This then should be seen as the background by which Blessed John Duns Scotus was able to explain how and why Mary, vowing virginity, could give herself in marriage to Joseph, to have a true and proper marriage, while never planning on consummating it:

In the marriage contract there is a mutual gift of bodies for carnal intercourse, but only under this implicit condition: namely, if it is requested. Hence, if both parties entering the marriage contract, immediately vow chastity, they are still truly contract. But this condition [viz. if you request it] does not preclude a vow of chastity, even where a contact of marriage exists, unless that condition is put into effect; therefore, where there is unqualified certitude it will never be put into effect, the contract of matrimony does not preclude a vow of chastity; but here there was such certitude. [12]

Here, Scotus suggested that Mary and Joseph truly gave the gift of their selves to each other, therefore establishing between them true married love with the proper bond of marriage, but that gift of the self included an acceptance of each other’s desire, that is, each other’s desire to forgo sex.[13] Therefore, it became suggested, if this was agreed upon, married union could be established in this special fashion.

Now, whether we follow the East’s declaration of Mary as “the unwed bride,” of the West’s designation that Mary truly was married, in either case, Mary’s virginity could be, and was, properly affirmed. The point behind both explanations was the same: Joseph properly protected Mary’s holiness. In either explanation, we see Joseph could be properly called Mary’s husband. Personally, I find the simplicity of the East’s explanation superior, however, I think Augustine was right in saying the proper goods of marriage were obtained by Mary and Joseph, even if we call them betrothed. And so it is possible to believe either they remained as unwed husband and wife, or as married husband and wife; in either case, they truly were husband and wife.

[1] There was a debate in patristic times as to what reproduction would have been like if humanity remained sinless. Some of the fathers pointed out that we were given sexual organs indicate that reproduction would have been the same, but would not be debased by lust, while others taught that Mary represented the kind of reproduction which would have occurred if there were no fall, that is, without use of sexual organs. While such speculation transcends our purpose here, it is worthy to note that some think Mary’s reproduction is more “natural” and our current mode of reproduction is not, contrary to the way we normally think of sexuality.  St. Gregory of Nyssa, for example, believed that humanity could have reproduced in other ways. See St. Gregory of Nyssa, On the Making of Men in NPNF2(5):407.  What this means is that the conception of Christ represented not an act contrary to nature, but its proper representation, even if other means of natural reproduction were also possible.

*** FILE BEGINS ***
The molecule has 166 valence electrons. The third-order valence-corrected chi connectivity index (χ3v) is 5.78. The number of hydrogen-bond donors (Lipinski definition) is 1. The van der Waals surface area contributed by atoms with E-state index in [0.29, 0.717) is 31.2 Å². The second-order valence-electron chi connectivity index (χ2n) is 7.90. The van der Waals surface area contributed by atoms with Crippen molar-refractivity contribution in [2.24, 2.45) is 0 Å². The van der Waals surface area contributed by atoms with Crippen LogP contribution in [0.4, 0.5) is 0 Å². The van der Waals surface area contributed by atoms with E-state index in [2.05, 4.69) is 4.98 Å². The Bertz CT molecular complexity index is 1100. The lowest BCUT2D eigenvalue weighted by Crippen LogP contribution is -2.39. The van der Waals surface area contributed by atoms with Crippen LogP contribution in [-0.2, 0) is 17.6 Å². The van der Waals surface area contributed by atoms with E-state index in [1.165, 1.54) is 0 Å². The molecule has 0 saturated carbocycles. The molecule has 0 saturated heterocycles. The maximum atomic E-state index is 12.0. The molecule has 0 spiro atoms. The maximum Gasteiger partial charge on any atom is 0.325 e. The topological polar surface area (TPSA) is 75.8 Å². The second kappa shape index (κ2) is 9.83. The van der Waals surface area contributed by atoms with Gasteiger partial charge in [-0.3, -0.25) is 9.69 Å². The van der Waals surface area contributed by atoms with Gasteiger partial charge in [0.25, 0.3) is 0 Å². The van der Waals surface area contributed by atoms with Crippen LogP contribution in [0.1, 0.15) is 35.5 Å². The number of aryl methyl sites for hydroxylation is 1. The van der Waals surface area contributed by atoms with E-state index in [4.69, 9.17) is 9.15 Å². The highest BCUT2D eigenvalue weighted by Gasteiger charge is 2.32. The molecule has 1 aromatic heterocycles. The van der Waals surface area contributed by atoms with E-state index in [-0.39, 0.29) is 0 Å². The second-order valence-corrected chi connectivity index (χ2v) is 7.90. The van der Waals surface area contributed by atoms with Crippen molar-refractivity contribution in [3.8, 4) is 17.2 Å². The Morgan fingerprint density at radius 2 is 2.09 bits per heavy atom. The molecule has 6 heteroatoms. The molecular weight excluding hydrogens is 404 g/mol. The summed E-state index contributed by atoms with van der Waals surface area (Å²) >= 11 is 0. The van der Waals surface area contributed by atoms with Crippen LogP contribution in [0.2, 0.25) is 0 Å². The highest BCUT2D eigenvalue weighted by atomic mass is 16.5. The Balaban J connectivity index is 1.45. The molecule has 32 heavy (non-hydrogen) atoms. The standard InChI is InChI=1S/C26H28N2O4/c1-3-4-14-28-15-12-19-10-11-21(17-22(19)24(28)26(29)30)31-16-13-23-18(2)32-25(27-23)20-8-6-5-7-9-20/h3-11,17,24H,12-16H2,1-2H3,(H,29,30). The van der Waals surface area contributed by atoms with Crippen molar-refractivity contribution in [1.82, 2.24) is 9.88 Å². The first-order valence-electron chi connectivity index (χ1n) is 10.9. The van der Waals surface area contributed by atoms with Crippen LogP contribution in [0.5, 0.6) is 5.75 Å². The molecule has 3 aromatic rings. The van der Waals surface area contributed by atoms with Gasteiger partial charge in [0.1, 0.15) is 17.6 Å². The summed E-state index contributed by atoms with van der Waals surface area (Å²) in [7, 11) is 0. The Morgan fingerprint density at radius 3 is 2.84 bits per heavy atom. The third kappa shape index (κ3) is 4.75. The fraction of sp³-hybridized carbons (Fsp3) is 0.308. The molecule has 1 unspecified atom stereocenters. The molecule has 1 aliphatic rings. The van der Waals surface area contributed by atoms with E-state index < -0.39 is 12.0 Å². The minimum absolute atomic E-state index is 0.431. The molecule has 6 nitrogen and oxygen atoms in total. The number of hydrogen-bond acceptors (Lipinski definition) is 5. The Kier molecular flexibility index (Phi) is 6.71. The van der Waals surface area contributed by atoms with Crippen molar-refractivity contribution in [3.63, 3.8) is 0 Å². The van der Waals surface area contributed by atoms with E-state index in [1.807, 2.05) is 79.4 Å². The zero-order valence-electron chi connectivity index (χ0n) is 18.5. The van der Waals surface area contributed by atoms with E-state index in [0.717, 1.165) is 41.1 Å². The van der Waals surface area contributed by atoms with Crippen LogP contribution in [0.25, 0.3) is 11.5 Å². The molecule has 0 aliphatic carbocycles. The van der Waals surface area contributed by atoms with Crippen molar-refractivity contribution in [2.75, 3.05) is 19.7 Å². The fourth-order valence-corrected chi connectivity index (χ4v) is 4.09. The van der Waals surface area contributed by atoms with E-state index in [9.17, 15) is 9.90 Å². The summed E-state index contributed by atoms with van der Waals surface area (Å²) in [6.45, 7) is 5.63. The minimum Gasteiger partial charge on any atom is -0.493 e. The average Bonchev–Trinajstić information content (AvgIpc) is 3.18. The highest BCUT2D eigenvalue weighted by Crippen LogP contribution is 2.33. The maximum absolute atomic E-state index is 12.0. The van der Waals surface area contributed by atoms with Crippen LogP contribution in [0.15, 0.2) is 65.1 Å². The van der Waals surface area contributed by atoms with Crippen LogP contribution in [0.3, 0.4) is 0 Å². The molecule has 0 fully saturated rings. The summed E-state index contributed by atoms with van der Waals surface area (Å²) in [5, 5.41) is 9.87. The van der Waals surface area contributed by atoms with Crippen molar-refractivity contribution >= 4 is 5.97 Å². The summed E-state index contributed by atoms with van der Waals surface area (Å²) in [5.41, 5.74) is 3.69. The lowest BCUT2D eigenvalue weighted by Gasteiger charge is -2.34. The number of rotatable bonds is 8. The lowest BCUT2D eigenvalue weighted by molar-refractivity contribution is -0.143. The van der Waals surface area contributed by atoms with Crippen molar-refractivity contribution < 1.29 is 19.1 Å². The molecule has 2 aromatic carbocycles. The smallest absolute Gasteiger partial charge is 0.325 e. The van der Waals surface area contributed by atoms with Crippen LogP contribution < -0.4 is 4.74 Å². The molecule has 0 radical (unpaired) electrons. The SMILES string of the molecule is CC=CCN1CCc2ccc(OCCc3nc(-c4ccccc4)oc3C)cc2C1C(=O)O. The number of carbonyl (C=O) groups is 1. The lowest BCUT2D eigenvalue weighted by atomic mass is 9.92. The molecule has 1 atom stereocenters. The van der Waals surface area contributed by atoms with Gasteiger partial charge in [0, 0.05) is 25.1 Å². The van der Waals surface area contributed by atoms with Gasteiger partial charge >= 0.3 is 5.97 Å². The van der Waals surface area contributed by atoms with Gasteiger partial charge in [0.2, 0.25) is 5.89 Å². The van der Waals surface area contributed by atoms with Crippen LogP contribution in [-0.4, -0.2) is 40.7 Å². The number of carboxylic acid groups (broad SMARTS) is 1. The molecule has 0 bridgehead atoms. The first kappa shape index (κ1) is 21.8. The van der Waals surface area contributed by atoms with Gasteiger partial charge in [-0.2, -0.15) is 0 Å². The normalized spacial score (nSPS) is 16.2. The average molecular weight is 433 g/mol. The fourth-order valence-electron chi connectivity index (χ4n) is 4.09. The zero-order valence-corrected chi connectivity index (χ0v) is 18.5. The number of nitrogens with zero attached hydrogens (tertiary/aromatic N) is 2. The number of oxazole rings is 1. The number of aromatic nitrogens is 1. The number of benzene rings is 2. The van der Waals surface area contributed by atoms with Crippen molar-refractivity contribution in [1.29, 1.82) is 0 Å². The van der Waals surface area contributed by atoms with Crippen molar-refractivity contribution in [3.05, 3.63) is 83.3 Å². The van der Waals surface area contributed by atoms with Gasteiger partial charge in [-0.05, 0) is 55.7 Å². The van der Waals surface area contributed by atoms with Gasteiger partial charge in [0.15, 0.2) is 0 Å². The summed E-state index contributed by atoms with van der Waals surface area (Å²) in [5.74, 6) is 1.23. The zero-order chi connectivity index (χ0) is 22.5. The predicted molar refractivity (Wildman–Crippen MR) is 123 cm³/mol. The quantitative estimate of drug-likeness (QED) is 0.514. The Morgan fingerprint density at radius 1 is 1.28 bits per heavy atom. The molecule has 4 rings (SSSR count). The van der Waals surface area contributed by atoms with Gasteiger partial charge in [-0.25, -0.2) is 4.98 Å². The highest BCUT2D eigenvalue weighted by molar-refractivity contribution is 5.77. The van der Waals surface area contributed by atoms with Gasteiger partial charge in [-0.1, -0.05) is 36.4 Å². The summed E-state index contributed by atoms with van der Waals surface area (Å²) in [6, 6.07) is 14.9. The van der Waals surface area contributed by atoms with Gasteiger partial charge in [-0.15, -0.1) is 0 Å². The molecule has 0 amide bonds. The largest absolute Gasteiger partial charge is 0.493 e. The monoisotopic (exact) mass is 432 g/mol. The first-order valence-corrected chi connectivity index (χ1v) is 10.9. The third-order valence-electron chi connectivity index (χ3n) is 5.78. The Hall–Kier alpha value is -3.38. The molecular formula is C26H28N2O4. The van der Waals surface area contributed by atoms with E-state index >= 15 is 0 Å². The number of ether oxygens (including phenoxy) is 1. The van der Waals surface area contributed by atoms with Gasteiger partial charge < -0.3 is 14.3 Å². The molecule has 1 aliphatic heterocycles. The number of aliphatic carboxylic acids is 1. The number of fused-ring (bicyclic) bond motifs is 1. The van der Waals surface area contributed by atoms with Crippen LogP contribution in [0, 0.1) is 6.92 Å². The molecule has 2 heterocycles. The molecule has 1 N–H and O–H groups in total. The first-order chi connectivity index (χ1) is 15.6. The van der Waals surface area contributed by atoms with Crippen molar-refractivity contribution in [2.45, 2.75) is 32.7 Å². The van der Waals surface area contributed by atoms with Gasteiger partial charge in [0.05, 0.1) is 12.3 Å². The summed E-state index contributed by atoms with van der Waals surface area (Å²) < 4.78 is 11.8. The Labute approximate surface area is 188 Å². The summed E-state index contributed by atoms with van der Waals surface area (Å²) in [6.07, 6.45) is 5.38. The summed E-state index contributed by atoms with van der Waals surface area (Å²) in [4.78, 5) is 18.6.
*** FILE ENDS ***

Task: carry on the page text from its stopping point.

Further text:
[2] And here, moreover, do other virgins find their fruit, in the spiritual heritage they leave behind.

[3] St. Jerome, “Against Helvidius” in St. Jerome: Dogmatic and Polemical Treatises. Trans. John N. Hritzu, Ph.D. (Washington, DC: The Catholic University of America Press, 1965), 14. St. Jerome gives further examples from Deuteronomy to justify his interpretation here, citing this passage of 22:24-5 with Deut. 20:7 and 22:23-4.

[4] Saint Jerome also said it was to make sure the world knew Mary was linked to the same lineage as Joseph for the sake of understanding the source of Jesus’s flesh. See St. Jerome, “Against Helvidius,” 15.

[5] St. Romanos, On the Life of Christ. Kontakia. trans. Archimandrite Ephrem Lash (San Francisco: Harper Collins Publishers, 1995), 7.

[6] St. Gregory Palamas, The Homilies. trans. Christopher Veniamin (Waymart, PA: Mount Thabor Publishing, 2009),102.

[7] ibid., 103.

[8] St. Augustine, On Marriage and Concupiscence in NPNF1(5): 269.

[9] See ibid., 268.

[10] Peter Lombard, The Sentences. Book 4: On the Doctrine of Signs. trans. Giulio Silano (Toronto: Pontifical Institute of Medieval Studies, 2010), 177. [IV-XXX.2]

[11] See for example, Raymond of Penyafort, Summa on Marriage. trans. Pierre J. Payer (Toronto: Pontifical Institute of Medieval Studies, 2005), 27.

[12] John Duns Scotus, Four Questions on Mary. trans. Allan B. Wolter, O.F.M. (Saint Bonaventure, New York: Franciscan Institute Publications, 2012),  85.

[13] See ibid., 89.